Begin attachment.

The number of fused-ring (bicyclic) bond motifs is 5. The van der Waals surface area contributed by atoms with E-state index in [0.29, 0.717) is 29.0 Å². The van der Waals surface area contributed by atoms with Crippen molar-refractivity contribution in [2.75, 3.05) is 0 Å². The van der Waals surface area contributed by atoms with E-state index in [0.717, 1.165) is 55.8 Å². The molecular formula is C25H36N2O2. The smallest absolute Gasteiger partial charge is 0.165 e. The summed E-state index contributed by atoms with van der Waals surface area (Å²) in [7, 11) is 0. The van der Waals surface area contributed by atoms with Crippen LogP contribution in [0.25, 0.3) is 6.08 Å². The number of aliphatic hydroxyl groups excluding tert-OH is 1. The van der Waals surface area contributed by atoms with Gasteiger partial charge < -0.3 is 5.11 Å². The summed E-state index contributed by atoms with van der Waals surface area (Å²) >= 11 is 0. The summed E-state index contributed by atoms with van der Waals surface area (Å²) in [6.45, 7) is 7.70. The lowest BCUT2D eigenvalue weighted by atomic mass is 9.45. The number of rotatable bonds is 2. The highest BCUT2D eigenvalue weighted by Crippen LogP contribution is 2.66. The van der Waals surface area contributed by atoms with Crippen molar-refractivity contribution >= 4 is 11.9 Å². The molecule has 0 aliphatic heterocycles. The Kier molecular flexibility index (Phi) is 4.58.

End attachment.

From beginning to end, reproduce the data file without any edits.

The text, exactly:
The number of fused-ring (bicyclic) bond motifs is 5. The van der Waals surface area contributed by atoms with E-state index in [0.29, 0.717) is 29.0 Å². The van der Waals surface area contributed by atoms with Crippen molar-refractivity contribution in [2.75, 3.05) is 0 Å². The van der Waals surface area contributed by atoms with E-state index in [0.717, 1.165) is 55.8 Å². The molecular formula is C25H36N2O2. The smallest absolute Gasteiger partial charge is 0.165 e. The summed E-state index contributed by atoms with van der Waals surface area (Å²) in [7, 11) is 0. The van der Waals surface area contributed by atoms with Crippen LogP contribution in [0.25, 0.3) is 6.08 Å². The number of aliphatic hydroxyl groups excluding tert-OH is 1. The van der Waals surface area contributed by atoms with Gasteiger partial charge < -0.3 is 5.11 Å². The summed E-state index contributed by atoms with van der Waals surface area (Å²) >= 11 is 0. The summed E-state index contributed by atoms with van der Waals surface area (Å²) in [6.45, 7) is 7.70. The lowest BCUT2D eigenvalue weighted by atomic mass is 9.45. The number of rotatable bonds is 2. The highest BCUT2D eigenvalue weighted by Crippen LogP contribution is 2.66. The van der Waals surface area contributed by atoms with Crippen molar-refractivity contribution >= 4 is 11.9 Å². The molecule has 0 aliphatic heterocycles. The Kier molecular flexibility index (Phi) is 4.58.